A better-known classic nearly as old is The James Beard Cookbook, which has never been out of print since it was published in 1959. Beard was a great guide for cooks at every level, from beginners to the most experienced, and he billed TJBC as “a basic cookbook,” unironically beginning with telling his reader how to boil water! Throughout, his authorial voice is plain, reassuring, and above all explicit, so that his book is very easy to use with confidence. But Beard is uncompromising in his standards, as in this sample: “Probably not one person in a hundred has tasted that delicate tidbit—a properly cooked, tender green bean.” That may still be true today.

By far the most well-traveled book in my library is A Culinary Voyage Through Germany, by Hannelore Kohl, the wife of Helmut Kohl, then the (rather rotund) chancellor of Germany. While living for several months in Korea over twenty years ago, I read of this book’s publication in Germany in the New York Times, and mentioned how much I would like to see it to a German acquaintance I had made in Seoul. She contacted her mother in Germany, who ordered the English translation of the book from the United States and sent it to her daughter in Korea, who sent it on to me in the U.S. around the time I returned home; the book apparently circled the earth before it reached me. Kohl does for Germany what Stanley Tucci is doing for Italy on television, exploring all the varied regional traditions of cooking in her country, from “Friesian smoked loin of pork with pears” to “Saarbrücken meat pie.” And the pages on wurst! Suffice it to say that Frau Kohl’s celebration of German cuisine will not help anyone on a diet.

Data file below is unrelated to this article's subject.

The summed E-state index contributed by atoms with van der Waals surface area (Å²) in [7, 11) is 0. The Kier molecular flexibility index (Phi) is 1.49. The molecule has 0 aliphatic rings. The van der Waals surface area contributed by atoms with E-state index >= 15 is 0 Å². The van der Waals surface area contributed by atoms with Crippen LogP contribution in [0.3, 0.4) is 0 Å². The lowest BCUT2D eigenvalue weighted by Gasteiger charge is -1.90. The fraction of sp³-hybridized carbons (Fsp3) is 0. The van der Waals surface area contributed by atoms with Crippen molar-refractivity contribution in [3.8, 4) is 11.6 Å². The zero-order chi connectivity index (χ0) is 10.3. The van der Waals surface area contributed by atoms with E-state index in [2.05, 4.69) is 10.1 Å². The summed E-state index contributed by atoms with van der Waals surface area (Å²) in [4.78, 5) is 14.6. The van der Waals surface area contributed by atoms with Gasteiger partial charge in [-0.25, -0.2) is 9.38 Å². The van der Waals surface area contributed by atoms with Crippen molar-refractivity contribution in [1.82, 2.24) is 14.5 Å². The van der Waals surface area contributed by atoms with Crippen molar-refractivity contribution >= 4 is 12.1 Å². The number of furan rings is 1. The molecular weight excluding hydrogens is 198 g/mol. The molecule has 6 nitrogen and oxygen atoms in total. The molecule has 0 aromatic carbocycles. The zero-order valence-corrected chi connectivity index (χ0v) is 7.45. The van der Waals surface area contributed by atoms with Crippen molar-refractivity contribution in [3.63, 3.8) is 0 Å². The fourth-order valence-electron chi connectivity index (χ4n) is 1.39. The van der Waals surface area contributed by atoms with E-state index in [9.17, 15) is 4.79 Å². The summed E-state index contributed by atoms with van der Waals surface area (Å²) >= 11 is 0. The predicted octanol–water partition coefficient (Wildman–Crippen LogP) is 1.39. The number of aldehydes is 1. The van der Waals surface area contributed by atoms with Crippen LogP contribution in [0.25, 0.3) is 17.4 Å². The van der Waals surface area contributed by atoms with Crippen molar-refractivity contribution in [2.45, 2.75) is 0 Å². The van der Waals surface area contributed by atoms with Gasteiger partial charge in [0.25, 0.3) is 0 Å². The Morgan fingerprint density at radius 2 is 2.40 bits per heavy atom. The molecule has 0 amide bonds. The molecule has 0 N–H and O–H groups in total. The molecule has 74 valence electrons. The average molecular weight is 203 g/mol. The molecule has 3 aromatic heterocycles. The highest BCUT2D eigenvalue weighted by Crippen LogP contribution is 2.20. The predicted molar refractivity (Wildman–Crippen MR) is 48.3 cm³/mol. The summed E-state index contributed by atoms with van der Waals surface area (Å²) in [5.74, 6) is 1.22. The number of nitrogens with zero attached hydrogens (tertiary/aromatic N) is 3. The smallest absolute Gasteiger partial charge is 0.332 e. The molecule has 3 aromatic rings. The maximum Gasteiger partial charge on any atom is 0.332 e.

Not really cookbooks, but not really not cookbooks, are the essay collections of Laurie Colwin, Home Cooking and More Home Cooking, in which the late Gourmet magazine columnist writes simply and affectingly about the centrality of food in everyday life. An obviously talented cook as well as a beautiful writer, Colwin had no patience for the pretentious. “A long time ago,” she writes, “it occurred to me that when people are tired and hungry, which in adult life is much of the time, they do not want to be confronted by an intellectually challenging meal: they want to be consoled.” Amen to that. Colwin was also unafraid to say things others hesitate to utter, for instance paying tribute to England’s “long and grand tradition of cooking” as fine in its own right, whatever the partisans of French or Italian cuisine might say. But above all she wrote as someone who understood the role that cooking and eating play in nourishing the soul as well as the body.

Books about the history of food and drink provide a different kind of pleasure. Colwin, I think, would have appreciated Ned Palmer’s 2019 book A Cheesemonger’s History of the British Isles, which lives up to its billing of telling the reader about cheese through the history of Britain, and about Britain through the history of its cheeses. The agriculture, the biochemistry, and the craft of cheesemaking are the center of Palmer’s storytelling, which takes the reader from the rude huts of crofters to the great industrial producers making cheese today, with plentiful servings of British history for context. A bit of Wensleydale, anyone?

And after a good meal, there are few things as pleasurable as a dram of fine whiskey. Kevin Kosar’s brief but authoritative Whiskey: A Global History is as good an explanation as one can find of how the sublime spirits came originally to be made, what gives each variety its distinctive character, and the role that whiskey has played in the social and political history of the countries that distill the stuff.

Here’s to your health—and to the renewed pleasures of eating and drinking with our friends.